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Workplace discrimination and failure to address social mobility costs UK economy £270bn per year

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by Startacus Admin

workplace discrimination social mobility
The UK economy is worse off by £270bn per year due to workplace discrimination and failure to address social mobility, according to research by graduate recruitment platform Debut.

Debut, a graduate recruitment platform launched in 2015, has released the findings of its ‘Working with class: The state of social immobility in graduate recruitment’ report. 

After surveying and interviewing young people in the UK (18-25-year-olds), it found over a third (35%) of participants are put off joining a social mobilitybusiness if they perceive the workforce to be made up predominantly of middle and upper-class employees – extrapolated out this equates to 2.5 million young people.

The OECD reveals it would take 150 years for a child from a poor UK family to earn the national average wage. To couple this, the Social Mobility Commission reveals those from better off backgrounds are almost 80% more likely to be in a professional job than their working class peers. This is costing businesses and the wider economy enormously: the cost of poor social mobility and workplace discrimination equates to a staggering £270 billion per year.

James Turner, CEO at Sutton Trust – who Debut interviewed for this report – stated, “disadvantaged young people are still struggling to get ahead and face worse outcomes than their more advantaged peers. The UK is a particularly class-based society, which hasn’t changed significantly over time.”

In addition, the research found two thirds (66%) of graduates felt they had to change who they are, including their appearance in order to ‘make a good impression’ during an interview. And the majority (64%) of candidates said they weren’t able to express themselves as individuals during the application process. “We need more opportunities to show who we are, and our potential,” said a 21-year-old female participant, “filling in an application form or submitting your CV is not enough.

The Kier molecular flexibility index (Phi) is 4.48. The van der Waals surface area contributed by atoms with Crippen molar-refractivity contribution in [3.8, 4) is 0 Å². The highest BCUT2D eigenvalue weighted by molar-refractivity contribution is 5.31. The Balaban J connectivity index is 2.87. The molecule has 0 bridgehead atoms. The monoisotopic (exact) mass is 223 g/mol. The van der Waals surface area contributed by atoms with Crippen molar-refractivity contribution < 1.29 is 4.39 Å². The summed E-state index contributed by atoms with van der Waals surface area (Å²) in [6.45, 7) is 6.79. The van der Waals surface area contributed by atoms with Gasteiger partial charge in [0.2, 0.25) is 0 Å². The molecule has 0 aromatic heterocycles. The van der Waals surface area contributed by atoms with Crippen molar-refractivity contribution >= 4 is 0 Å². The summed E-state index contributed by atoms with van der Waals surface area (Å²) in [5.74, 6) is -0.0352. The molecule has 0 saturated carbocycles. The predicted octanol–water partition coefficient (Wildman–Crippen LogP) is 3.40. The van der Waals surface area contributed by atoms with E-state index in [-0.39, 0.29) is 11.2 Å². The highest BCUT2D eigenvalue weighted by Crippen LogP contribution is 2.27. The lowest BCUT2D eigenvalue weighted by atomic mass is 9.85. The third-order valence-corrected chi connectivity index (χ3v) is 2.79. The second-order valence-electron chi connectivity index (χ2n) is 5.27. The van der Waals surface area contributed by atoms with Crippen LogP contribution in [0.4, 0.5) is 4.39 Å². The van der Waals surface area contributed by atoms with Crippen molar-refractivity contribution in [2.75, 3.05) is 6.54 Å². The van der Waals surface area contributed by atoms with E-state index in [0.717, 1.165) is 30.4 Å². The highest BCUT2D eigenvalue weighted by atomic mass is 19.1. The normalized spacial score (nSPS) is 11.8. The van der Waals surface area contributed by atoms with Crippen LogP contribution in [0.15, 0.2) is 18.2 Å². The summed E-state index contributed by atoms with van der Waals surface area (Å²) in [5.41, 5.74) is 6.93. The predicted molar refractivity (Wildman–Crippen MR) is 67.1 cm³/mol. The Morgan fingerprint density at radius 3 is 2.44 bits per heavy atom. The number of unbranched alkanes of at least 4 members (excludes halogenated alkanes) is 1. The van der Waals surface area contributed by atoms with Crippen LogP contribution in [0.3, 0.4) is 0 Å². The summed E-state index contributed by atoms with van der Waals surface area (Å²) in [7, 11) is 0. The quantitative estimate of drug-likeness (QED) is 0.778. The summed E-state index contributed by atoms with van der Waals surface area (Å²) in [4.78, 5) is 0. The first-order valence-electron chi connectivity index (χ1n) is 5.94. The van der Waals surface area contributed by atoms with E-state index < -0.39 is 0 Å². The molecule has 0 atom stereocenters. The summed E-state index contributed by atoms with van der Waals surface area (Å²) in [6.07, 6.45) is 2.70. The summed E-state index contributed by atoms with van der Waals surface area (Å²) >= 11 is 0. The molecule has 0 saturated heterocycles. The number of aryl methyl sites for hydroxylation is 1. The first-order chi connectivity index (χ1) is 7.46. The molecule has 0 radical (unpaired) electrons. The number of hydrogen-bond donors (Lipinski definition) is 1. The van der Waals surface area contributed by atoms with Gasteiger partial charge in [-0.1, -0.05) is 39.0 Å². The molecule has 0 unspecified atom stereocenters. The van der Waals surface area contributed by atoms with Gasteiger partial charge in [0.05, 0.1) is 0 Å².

Other key findings:

  • Attitudes towards businesses – the majority (61%) of respondents don’t think businesses are doing enough to hire people from diverse (defined here as: gender, sexuality, ethnicity, disability, socio-economic) backgrounds.

  • Salary transparency – the majority of respondents (67%) would be put off applying for a job that isn’t immediately transparent about the salary. This was mainly because respondents didn’t know their worth, or they needed a clear number to plan their living expenses.

DebutDebut aims to reinvent graduate recruitment, enabling employers to target their ideal candidates and engage with them directly through its mobile app. 

To download the full ‘Working with class: The state of social immobility in graduate recruitment’ report including interviews from major brands like HSBC, Cisco, WPP and experts like Sutton Trust click here.

If you are interested in this article, you might also want to read up on:

Candidate.ID, the startup that's on a mission to build talent pipelines or Applied - the recruitment platform aiming to help you hire fairer.

How to Attract Diverse Talent into Tech

 


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Published on: 16th May 2019

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